2 min read

Friday Bolts – 5.23.14

Friday Bolts – 5.23.14
BoltsLogoNew1Tom Haberstroh of ESPN Insider

: “The San Antonio Spurs put a beating on the Oklahoma City Thunder in Game 2 to go up 2-0 in the series. The Thunder can’t do anything right and the Spurs can do no wrong. Just one veteran team outclassing a young, star-studded squad. But we thought that in 2012, and the Thunder made us all look like idiots. After falling behind by two games, Kevin Durant and Russell Westbrook’s squad ripped off four straight wins to earn a trip to the Finals, proving that two wins in a series is just that: two wins. It’s different this time around. The Spurs haven’t just gotten two wins; it’s two blowouts. According to Elias Sports Bureau research, only four teams have ever come back to win a best-of-seven series after losing the first two games by double digits. While it’s tempting to draw parallels to the 2012 Western Conference finals matchup and think the Thunder can pull off another miraculous comeback, the circumstances are dire.”

Jeff Caplan of NBA.com: “Assuming the Oklahoma City Thunder aren’t going to magically figure out a way to protect the rim in Serge Ibaka‘s absence with their current personnel, and with so little time to work on schemes against the mighty San Antonio Spurs, Durant needs to make an impact on the defensive end. He can help do that by improving in two key areas: Steals and turnovers. Durant had no steals in Game 1 and turned it over a game-high six times. Obviously, steals can lead to fast breaks and decreasing turnovers can help prevent them the other way.”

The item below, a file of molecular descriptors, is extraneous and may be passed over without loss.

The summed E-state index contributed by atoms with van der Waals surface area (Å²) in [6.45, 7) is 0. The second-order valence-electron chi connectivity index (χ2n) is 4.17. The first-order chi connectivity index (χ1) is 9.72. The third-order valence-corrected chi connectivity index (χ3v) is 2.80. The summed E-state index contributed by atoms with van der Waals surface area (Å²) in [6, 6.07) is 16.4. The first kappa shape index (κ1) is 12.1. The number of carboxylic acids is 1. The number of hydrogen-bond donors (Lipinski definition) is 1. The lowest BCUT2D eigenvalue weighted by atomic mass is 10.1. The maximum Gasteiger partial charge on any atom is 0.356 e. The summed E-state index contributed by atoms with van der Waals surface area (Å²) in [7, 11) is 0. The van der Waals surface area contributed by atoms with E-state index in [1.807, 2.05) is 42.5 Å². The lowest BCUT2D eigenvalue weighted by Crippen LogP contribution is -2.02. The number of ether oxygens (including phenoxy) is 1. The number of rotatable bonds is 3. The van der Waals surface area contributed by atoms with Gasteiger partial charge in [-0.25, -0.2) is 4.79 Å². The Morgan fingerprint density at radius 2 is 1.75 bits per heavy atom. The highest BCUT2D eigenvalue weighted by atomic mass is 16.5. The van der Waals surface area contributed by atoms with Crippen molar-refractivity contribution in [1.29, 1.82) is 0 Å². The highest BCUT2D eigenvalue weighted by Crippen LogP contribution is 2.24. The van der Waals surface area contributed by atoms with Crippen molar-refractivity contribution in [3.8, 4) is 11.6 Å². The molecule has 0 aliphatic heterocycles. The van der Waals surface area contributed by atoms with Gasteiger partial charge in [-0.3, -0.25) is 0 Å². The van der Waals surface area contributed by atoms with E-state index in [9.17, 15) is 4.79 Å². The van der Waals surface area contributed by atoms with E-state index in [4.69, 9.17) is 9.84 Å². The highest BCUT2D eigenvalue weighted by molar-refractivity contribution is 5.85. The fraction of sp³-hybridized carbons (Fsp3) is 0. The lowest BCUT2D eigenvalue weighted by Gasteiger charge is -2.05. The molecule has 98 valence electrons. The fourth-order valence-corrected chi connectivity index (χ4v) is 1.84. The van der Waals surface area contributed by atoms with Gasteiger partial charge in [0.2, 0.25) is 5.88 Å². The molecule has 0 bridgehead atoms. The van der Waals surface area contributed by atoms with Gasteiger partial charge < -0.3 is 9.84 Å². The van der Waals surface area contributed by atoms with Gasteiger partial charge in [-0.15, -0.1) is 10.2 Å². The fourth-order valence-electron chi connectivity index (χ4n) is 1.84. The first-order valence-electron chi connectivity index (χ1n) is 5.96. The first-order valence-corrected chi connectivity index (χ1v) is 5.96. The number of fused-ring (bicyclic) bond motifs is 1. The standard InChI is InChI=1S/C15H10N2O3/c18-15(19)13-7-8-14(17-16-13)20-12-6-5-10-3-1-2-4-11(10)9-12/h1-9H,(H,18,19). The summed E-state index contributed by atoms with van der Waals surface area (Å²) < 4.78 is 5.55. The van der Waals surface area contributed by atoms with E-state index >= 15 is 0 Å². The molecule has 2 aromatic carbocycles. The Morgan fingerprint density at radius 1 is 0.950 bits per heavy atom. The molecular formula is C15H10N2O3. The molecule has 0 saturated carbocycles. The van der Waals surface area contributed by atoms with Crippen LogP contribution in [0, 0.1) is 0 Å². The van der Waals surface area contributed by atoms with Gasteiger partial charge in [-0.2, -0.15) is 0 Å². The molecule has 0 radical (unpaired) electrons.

Spurs prove it’s hard to win the West.

Team websites in 1996.

Bill Simmoms: “I thought they could compete because of Durant and Westbrook, but they lost their athletic advantage. Think about the 2012 Thunder when they fell behind 2-0 to the Spurs, then swept the next four games — that team had Durant, Westbrook, Ibaka AND Harden, and Kawhi Leonard wasn’t close to being Sugar K. Leonard yet. The difference in quickness/athleticism/explosiveness was actually kind of startling. Two years later, we’re down to Durant and Westbrook on one side and a blossoming Kawhi on the other. So much for OKC’s massive quickness/athleticism/explosiveness advantage. Throw in the Popovich/Brooks coaching mismatch and OKC’s inability to find a lineup that can score and defend at the same time, and it’s looking bleak for OKC. So bleak that I’m not even going to bring up the You-Know-What trade again.”

David Thorpe tries to fix KD’s scoring problem.

Darnell Mayberry: “In these playoffs, the Thunder has ridden Durant for 43.3 minutes a night. His 649 total minutes this postseason are 70 more than Russell Westbrook, who totaled only 1,412 regular season minutes after missing 36 games. The closest Spur to Durant is Tim Duncan at 464 minutes, a 33.1 average. So if Durant has any more dominant performances left in him, he’ll need to dig deep to pull it on display Sunday. Otherwise, the Thunder’s season will be all but over.”